Food For Thought

June 1, 2009
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Deuteronomy 12:23 – But be sure you do not eat the blood, because the blood is the life, and you must not eat the life with the meat. (NIV)

There are some things that I really miss about not being in Scotland, even after all of these years. I get homesick for the people, the places, the scenery, and the songs. I long for the accents and traditions, the green hills and the rugged shores. But something that I crave more often than not is the food — and one type of food in particular: a black pudding supper.

I used to love going to the fish and chip shop at the weekend to get a bottle of Irn Bru (put that in a search engine and see what happens!) and a large black pudding with a whole host of deep fried chips (called French fries here in North America). It was not the healthiest of meals, and probably the combination of the sugary drink and the cholesterol-packed supper has contributed to more blocked arteries in Scotland than anything else. To me, it was delicious, even although the pudding itself was made out of blood. I guess that's why God didn't choose Scots to be His holy people during Old Testament times. I don't think we could have given up all that unhealthy food!

Today's verse from Deuteronomy reveals to us the origins of the kosher food laws of the Jewish people. Whilst the heathens and pagans around them ate and drank what they liked, God prescribed a diet for His people which would keep them fit and healthy for their nomadic life in the wilderness. If we stop to think about it, all that walking, combined with this sacred diet, probably meant that the Hebrew children were physically stronger than the communities around them. God was not only keeping them free from eating unclean or unhealthy foods, He was also keeping them fit for the conflicts that inevitably took place.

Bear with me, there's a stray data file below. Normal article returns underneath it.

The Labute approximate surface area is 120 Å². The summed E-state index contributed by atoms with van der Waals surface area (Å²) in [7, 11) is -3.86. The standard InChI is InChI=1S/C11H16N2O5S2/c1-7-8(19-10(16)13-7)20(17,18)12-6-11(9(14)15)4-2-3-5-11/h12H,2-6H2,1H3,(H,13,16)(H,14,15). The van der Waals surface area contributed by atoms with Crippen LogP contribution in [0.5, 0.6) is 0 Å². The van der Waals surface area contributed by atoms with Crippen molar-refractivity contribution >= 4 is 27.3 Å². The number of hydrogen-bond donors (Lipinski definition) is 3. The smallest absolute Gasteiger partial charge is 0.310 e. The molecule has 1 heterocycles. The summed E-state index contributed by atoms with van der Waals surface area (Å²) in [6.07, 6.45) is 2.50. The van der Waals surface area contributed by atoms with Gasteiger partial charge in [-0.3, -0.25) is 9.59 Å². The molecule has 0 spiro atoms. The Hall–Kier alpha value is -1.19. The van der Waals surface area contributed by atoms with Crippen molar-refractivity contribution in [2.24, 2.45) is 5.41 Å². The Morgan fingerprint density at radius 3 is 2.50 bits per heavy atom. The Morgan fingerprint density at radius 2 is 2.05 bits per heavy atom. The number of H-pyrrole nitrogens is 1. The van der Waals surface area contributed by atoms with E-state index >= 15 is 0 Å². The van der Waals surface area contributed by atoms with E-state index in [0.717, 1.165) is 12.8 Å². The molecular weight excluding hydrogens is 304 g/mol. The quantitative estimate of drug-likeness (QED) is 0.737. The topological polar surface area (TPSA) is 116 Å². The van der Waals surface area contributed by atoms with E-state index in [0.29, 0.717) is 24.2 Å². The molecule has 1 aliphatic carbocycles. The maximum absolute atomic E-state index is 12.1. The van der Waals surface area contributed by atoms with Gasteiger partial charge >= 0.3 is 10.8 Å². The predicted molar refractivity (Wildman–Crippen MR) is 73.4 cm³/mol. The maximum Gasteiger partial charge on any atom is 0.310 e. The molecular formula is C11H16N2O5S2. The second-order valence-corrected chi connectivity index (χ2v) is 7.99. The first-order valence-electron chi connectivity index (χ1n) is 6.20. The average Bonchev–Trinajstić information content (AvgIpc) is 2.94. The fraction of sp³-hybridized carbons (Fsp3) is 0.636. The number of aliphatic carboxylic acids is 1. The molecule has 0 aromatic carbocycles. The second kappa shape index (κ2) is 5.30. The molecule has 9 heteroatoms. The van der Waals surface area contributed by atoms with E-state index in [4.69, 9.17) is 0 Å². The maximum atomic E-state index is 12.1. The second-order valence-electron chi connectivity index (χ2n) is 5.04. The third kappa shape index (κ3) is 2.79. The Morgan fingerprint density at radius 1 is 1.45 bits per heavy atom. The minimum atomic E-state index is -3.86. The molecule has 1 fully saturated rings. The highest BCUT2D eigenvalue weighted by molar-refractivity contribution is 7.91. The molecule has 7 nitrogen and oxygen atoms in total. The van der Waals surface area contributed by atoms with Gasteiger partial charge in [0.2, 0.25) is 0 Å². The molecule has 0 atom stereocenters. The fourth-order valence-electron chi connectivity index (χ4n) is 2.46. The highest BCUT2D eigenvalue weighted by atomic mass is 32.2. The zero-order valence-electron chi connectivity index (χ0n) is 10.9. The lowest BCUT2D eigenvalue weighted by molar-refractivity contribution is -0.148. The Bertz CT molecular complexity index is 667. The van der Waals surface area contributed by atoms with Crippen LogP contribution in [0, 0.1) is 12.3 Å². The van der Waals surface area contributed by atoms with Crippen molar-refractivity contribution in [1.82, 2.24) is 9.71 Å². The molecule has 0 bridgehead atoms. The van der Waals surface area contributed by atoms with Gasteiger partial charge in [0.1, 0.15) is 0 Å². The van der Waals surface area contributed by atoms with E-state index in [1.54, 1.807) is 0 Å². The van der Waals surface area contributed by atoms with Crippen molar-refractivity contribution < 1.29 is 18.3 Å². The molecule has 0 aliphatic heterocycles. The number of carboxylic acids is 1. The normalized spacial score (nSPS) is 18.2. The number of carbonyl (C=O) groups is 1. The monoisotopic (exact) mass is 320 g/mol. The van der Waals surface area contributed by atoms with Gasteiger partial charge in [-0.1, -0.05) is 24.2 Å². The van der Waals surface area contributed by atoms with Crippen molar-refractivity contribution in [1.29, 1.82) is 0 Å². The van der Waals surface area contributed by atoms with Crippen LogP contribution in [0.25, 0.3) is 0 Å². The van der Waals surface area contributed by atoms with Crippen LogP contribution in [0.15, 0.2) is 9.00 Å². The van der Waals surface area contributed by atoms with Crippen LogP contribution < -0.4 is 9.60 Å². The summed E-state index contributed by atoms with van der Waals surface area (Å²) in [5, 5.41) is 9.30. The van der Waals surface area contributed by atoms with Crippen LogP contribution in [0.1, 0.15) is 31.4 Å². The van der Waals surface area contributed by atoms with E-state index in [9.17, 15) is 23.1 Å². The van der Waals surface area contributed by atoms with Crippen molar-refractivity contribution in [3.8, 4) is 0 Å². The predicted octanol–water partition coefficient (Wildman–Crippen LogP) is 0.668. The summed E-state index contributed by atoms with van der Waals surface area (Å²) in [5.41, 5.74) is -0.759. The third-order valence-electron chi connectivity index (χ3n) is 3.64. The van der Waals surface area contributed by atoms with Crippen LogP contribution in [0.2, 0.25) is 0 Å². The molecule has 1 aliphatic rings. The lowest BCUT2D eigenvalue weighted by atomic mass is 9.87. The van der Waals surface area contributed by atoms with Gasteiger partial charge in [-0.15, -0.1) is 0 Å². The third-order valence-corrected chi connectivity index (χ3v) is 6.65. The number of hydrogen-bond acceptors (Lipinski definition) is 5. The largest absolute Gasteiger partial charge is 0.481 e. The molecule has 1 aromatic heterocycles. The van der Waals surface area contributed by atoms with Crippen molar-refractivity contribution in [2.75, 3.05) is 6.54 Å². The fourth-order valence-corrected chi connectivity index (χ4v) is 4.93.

Sometimes, we rebel against God's laws, thinking that we know better, or that His words are outdated and irrelevant. Perhaps, though, instead of casting aside God's commandments, we should really ask ourselves what their purpose is. Why are they so important to God? How do they strengthen our community?

Prayer: Father God, sometimes we think that Your ways are culturally irrelevant, socially retarded, or politically incorrect. Help us to scrutinize and examine Your words, instead of criticizing and abandoning them. Show us a better way of living our lives and enable us to keep spiritually fit for the inevitable cultural conflicts that lie ahead. In Jesus' name, we pray. Amen.


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About the author:

John Stuart <traqair@aol.com>
Knoxville, Tennessee, USA

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